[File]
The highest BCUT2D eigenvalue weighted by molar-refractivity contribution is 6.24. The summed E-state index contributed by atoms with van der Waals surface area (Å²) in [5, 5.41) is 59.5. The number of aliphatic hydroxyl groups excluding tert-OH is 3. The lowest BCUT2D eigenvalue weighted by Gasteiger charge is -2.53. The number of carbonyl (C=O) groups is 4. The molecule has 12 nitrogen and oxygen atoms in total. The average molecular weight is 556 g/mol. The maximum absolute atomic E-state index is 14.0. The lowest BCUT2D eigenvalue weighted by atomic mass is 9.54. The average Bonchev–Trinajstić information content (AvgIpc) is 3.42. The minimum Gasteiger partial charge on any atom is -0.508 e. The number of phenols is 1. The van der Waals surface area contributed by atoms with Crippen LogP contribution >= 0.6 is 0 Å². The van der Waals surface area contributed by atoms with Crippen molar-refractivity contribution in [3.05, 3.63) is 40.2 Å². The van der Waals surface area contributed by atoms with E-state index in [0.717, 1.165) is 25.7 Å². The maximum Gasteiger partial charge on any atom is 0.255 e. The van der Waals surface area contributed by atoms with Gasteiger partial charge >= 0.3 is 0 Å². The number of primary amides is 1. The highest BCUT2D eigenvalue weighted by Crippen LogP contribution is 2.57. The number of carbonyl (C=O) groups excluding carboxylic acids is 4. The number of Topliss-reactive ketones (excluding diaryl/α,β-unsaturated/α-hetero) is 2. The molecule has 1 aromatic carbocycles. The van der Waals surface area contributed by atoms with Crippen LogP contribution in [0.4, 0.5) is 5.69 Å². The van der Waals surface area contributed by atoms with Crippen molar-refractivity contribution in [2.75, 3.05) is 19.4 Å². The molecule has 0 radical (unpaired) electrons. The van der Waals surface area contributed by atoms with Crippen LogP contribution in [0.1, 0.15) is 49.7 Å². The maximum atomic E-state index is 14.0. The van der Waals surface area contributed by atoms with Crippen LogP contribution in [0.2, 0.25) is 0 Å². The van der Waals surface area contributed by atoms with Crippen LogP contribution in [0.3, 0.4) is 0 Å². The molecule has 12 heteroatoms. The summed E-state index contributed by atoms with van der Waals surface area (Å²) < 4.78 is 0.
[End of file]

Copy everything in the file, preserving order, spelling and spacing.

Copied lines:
The highest BCUT2D eigenvalue weighted by molar-refractivity contribution is 6.24. The summed E-state index contributed by atoms with van der Waals surface area (Å²) in [5, 5.41) is 59.5. The number of aliphatic hydroxyl groups excluding tert-OH is 3. The lowest BCUT2D eigenvalue weighted by Gasteiger charge is -2.53. The number of carbonyl (C=O) groups is 4. The molecule has 12 nitrogen and oxygen atoms in total. The average molecular weight is 556 g/mol. The maximum absolute atomic E-state index is 14.0. The lowest BCUT2D eigenvalue weighted by atomic mass is 9.54. The average Bonchev–Trinajstić information content (AvgIpc) is 3.42. The minimum Gasteiger partial charge on any atom is -0.508 e. The number of phenols is 1. The van der Waals surface area contributed by atoms with Crippen LogP contribution >= 0.6 is 0 Å². The van der Waals surface area contributed by atoms with Crippen molar-refractivity contribution in [3.05, 3.63) is 40.2 Å². The van der Waals surface area contributed by atoms with E-state index in [0.717, 1.165) is 25.7 Å². The maximum Gasteiger partial charge on any atom is 0.255 e. The van der Waals surface area contributed by atoms with Gasteiger partial charge >= 0.3 is 0 Å². The number of primary amides is 1. The highest BCUT2D eigenvalue weighted by Crippen LogP contribution is 2.57. The number of carbonyl (C=O) groups excluding carboxylic acids is 4. The number of Topliss-reactive ketones (excluding diaryl/α,β-unsaturated/α-hetero) is 2. The molecule has 1 aromatic carbocycles. The van der Waals surface area contributed by atoms with Crippen LogP contribution in [0.4, 0.5) is 5.69 Å². The van der Waals surface area contributed by atoms with Crippen molar-refractivity contribution in [2.75, 3.05) is 19.4 Å². The molecule has 0 radical (unpaired) electrons. The van der Waals surface area contributed by atoms with Crippen LogP contribution in [0.1, 0.15) is 49.7 Å². The maximum atomic E-state index is 14.0. The van der Waals surface area contributed by atoms with Crippen LogP contribution in [0.2, 0.25) is 0 Å². The van der Waals surface area contributed by atoms with Crippen LogP contribution in [0.3, 0.4) is 0 Å². The molecule has 12 heteroatoms. The summed E-state index contributed by atoms with van der Waals surface area (Å²) < 4.78 is 0.